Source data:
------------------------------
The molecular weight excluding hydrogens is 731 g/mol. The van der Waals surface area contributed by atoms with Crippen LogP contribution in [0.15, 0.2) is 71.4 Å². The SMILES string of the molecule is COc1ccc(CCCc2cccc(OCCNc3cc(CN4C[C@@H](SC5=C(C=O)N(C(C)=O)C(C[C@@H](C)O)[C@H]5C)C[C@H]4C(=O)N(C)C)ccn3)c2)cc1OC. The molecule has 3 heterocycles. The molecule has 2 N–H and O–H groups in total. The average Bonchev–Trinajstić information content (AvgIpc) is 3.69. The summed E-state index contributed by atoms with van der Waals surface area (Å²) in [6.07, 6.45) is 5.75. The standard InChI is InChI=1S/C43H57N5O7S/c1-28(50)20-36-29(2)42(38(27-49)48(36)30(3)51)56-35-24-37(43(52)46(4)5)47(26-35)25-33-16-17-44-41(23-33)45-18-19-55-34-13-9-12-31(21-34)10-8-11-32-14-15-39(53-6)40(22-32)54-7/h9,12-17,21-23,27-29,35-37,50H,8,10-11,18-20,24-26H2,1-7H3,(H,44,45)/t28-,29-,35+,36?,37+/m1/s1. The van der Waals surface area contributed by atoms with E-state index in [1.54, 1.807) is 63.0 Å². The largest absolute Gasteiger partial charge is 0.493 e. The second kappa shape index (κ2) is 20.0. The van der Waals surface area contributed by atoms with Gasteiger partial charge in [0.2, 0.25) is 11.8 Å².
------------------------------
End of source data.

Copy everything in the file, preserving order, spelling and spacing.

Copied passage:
The molecular weight excluding hydrogens is 731 g/mol. The van der Waals surface area contributed by atoms with Crippen LogP contribution in [0.15, 0.2) is 71.4 Å². The SMILES string of the molecule is COc1ccc(CCCc2cccc(OCCNc3cc(CN4C[C@@H](SC5=C(C=O)N(C(C)=O)C(C[C@@H](C)O)[C@H]5C)C[C@H]4C(=O)N(C)C)ccn3)c2)cc1OC. The molecule has 3 heterocycles. The molecule has 2 N–H and O–H groups in total. The average Bonchev–Trinajstić information content (AvgIpc) is 3.69. The summed E-state index contributed by atoms with van der Waals surface area (Å²) in [6.07, 6.45) is 5.75. The standard InChI is InChI=1S/C43H57N5O7S/c1-28(50)20-36-29(2)42(38(27-49)48(36)30(3)51)56-35-24-37(43(52)46(4)5)47(26-35)25-33-16-17-44-41(23-33)45-18-19-55-34-13-9-12-31(21-34)10-8-11-32-14-15-39(53-6)40(22-32)54-7/h9,12-17,21-23,27-29,35-37,50H,8,10-11,18-20,24-26H2,1-7H3,(H,44,45)/t28-,29-,35+,36?,37+/m1/s1. The van der Waals surface area contributed by atoms with E-state index in [1.54, 1.807) is 63.0 Å². The largest absolute Gasteiger partial charge is 0.493 e. The second kappa shape index (κ2) is 20.0. The van der Waals surface area contributed by atoms with Gasteiger partial charge in [0.2, 0.25) is 11.8 Å².